Tag Archives: toddlers

The minor heartbreak of growing up

This morning at about 6am, my 2 year old woke up and called me. It was way too early for her to be up but she wanted “up” so I took a chance and brought her back to bed with me.

She hasn’t slept with me in the morning since early December when I stopped letting her nurse in bed with me for an hour. It was our last nursing session of the day. Since, she has been set against sleeping with me in my bed, even when I kind of wanted her to (especially when it was too cold in the apartment last week).
However, this morning she willingly came into bed with me, started pulling up my shirt…and then I think she kind of realized she couldn’t nurse. Like that part of her life was really over. She laid there and pet my boob for about 10 minutes and fell back asleep against it.

The amorphous “they” say that growing up is a long series of letting go. It’s tiny fragments of a heartbreaking odyssey.

I wanted to be done nursing for a long time, pretty much after month 8 I was ready to move on. But my daughter loved it so, LOVED it. And I had a hard time taking away the one thing that had been such a constant source of comfort from the moment she drew breath. It was nutrition, security, a sleep-inducer, a coping mechanism for sickness, and a reset button for emotional distress. It got us through take off and landing ear popping and kept her quiet during concerts. It put her to bed every single night for 2 years. I said I was going to quit after a year, but when she turned 1, there was NO way she was going to let me. I said I’d “revisit” the issue at 18 months, but even then, she still needed it at bedtime and during the night sometimes. At 2, we started trying to put her to bed without it, but she still needed it to stay asleep in the early early morning hours.

I nursed her for 27 months, 2 weeks, and a day.

It’s probably fitting that our last time was on the bed that my husband and I had in college, the one he first told me he loved me on, which is currently living in my in-laws blue guest bedroom. I didn’t know it would be our last time, but that’s probably for the best. I think I was half asleep anyway.

It’s the end of a chapter. Even if I never really enjoyed nursing as much as I thought I might, I’m so glad I did and I’m actually pretty proud of myself for making it this far.

And I’m proud of my little girl for growing up, even if it’s sad letting go.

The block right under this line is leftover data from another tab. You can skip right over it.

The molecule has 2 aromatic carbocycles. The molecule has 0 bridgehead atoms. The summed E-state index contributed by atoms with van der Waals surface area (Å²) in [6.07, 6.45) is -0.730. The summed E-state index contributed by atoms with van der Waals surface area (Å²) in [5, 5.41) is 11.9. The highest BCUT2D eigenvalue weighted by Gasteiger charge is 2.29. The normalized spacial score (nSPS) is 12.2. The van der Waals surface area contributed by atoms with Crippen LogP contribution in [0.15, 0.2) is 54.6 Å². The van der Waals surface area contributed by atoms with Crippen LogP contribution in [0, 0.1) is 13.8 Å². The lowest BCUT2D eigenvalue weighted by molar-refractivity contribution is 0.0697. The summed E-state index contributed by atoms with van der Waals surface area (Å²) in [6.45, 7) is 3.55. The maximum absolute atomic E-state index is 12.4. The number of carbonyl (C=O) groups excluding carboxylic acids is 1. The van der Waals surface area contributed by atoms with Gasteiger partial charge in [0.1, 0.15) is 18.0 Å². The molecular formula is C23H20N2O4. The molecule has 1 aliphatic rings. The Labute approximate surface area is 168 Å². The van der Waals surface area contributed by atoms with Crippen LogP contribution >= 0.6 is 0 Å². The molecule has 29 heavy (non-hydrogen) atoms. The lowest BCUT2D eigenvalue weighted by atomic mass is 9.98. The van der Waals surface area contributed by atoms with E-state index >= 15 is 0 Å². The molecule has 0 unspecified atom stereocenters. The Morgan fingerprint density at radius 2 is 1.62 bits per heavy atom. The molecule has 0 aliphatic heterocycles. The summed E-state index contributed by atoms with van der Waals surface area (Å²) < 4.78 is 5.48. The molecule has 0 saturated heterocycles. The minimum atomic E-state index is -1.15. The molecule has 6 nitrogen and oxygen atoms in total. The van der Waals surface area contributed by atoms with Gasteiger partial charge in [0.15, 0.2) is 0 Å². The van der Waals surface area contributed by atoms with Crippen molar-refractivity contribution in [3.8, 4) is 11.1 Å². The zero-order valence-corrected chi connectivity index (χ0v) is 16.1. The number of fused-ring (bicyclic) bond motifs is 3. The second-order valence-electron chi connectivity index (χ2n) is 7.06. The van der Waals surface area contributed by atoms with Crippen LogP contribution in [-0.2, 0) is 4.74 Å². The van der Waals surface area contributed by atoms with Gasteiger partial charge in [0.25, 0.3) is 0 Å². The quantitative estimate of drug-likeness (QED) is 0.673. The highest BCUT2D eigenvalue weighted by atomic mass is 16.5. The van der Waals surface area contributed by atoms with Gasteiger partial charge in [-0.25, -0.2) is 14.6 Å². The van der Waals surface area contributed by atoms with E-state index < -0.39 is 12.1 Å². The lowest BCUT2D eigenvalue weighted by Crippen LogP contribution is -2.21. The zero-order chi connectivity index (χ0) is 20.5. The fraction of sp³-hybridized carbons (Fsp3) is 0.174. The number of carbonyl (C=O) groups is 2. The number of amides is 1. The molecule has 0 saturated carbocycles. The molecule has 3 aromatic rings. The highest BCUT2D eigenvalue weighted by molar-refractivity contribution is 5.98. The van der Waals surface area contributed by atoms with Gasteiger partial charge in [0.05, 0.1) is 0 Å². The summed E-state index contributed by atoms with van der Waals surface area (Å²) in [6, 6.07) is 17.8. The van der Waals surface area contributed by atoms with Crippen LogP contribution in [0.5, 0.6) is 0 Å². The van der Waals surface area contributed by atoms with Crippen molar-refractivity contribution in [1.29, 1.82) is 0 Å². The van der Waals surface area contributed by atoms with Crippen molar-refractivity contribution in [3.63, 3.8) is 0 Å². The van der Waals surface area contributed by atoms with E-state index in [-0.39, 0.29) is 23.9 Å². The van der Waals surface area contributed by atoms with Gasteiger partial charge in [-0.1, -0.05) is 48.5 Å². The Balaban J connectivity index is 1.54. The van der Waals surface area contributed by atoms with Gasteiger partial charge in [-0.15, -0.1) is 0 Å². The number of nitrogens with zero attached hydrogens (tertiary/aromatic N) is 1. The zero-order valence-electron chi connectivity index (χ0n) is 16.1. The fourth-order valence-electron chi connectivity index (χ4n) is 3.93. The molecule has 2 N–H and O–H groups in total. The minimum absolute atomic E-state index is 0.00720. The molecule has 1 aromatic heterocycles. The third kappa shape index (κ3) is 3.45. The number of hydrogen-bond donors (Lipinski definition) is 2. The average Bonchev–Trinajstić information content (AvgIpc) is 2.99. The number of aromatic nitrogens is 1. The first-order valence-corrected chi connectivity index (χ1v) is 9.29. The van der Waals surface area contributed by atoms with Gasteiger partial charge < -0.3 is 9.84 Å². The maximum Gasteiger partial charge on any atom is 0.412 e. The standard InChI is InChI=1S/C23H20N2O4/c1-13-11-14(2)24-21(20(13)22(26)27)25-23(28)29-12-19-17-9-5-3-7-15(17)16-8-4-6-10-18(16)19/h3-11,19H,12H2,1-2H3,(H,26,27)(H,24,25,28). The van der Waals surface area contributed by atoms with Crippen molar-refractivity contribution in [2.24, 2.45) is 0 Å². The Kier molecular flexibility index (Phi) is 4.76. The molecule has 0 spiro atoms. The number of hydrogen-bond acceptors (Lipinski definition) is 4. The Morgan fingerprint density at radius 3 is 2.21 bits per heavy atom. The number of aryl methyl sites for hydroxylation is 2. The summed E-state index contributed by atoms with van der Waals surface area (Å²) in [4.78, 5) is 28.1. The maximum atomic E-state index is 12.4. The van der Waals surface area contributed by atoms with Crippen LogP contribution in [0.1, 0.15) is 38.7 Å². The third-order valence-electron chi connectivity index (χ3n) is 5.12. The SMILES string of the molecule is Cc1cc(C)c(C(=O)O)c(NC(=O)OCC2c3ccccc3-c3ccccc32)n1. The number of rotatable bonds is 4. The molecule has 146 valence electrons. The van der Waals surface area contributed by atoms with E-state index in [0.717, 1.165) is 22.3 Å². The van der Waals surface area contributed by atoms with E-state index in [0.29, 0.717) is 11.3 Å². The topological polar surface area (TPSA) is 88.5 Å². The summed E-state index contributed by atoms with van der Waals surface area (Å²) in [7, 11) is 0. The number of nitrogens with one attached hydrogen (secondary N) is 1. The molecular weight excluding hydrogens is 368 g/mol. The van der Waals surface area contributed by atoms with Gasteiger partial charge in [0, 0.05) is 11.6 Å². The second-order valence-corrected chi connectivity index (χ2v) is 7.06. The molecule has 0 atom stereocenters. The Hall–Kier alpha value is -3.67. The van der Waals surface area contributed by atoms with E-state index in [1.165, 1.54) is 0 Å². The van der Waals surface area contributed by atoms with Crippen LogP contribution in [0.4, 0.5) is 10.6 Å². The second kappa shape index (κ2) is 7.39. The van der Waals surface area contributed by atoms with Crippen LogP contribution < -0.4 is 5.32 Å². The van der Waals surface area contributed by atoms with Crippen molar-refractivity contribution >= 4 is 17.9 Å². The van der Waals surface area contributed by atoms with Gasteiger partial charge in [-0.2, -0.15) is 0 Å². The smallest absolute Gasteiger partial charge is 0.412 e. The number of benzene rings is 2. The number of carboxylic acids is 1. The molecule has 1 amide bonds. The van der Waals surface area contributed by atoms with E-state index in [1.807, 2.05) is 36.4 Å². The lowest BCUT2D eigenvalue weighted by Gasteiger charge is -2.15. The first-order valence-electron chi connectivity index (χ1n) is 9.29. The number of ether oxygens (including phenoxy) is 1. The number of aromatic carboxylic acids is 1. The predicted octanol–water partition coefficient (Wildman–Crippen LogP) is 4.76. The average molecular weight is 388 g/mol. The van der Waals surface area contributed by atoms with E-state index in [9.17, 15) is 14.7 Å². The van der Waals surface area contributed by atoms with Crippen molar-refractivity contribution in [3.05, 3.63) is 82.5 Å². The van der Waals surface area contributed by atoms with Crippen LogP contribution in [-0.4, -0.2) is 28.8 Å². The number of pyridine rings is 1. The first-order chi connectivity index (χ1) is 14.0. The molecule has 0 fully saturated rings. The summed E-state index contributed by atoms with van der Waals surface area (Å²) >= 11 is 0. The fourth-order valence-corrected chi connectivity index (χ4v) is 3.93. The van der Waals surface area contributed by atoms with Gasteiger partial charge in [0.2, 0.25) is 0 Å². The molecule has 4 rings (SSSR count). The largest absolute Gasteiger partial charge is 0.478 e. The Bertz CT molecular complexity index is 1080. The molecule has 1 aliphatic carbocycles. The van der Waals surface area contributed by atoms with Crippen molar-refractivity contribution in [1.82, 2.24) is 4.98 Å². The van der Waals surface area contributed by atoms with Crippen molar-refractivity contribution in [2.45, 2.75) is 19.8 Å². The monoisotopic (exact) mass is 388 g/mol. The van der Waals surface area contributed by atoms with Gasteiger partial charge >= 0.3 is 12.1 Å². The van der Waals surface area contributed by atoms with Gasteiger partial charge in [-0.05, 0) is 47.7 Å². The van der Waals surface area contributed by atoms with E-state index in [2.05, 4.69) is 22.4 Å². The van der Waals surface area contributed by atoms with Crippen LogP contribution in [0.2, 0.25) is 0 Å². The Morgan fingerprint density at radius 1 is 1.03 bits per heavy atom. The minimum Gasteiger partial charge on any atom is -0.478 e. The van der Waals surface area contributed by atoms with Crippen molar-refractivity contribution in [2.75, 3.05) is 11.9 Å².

Eating Out Midterm Warning

My husband and I, we have honed our skills, over the years, at eating in restaurants. We can occupy a table in a wide variety of places, three star and no star, of almost any ethnic sway, and hold our own. We have cultivated a pretty nice eating out technique and I think we’d be welcome customers in almost any establishment. A long time living in big metropolitan areas, plenty of travel, adventurous tastebuds, and a shared interest in trying new things has taught us a great deal. Not only are we pretty good at eating out, we enjoy it as well.

Well, our toddler is bringing down our Restaurant grade point average.

We went out tonight because for SOME reason our building shut the water off on our floor from 3pm to after 8pm, without warning. Cooking was out of the question. We went down the street to a friendly little Chinese place that always seems delighted to have children. They normally are very sweet to our daughter. But after tonight I think maybe they’ll reconsider that.

Things started off well, but then one thing let to another, and all of a sudden she was throwing chopsticks on the floor. The waiter brought clean chopsticks and handed them to her and she PROMPTLY threw them to the floor!

Appalling. I nearly left her with the bill.

I had to tell her that we’re graded as a TABLE. This is like a group project. And she’s bringing our GPA down. Not cool.
I tried to explain that if we don’t pass enough tests, we won’t pass the semester. And if we don’t pass the semester, we won’t be allowed to take Restaurants classes in the Spring. We’ll have to wait until Summer and retake Restaurants 101: Food Courts and Coffee Shops all over again. And frankly, mommy and daddy passed that decades ago with FLYING colors.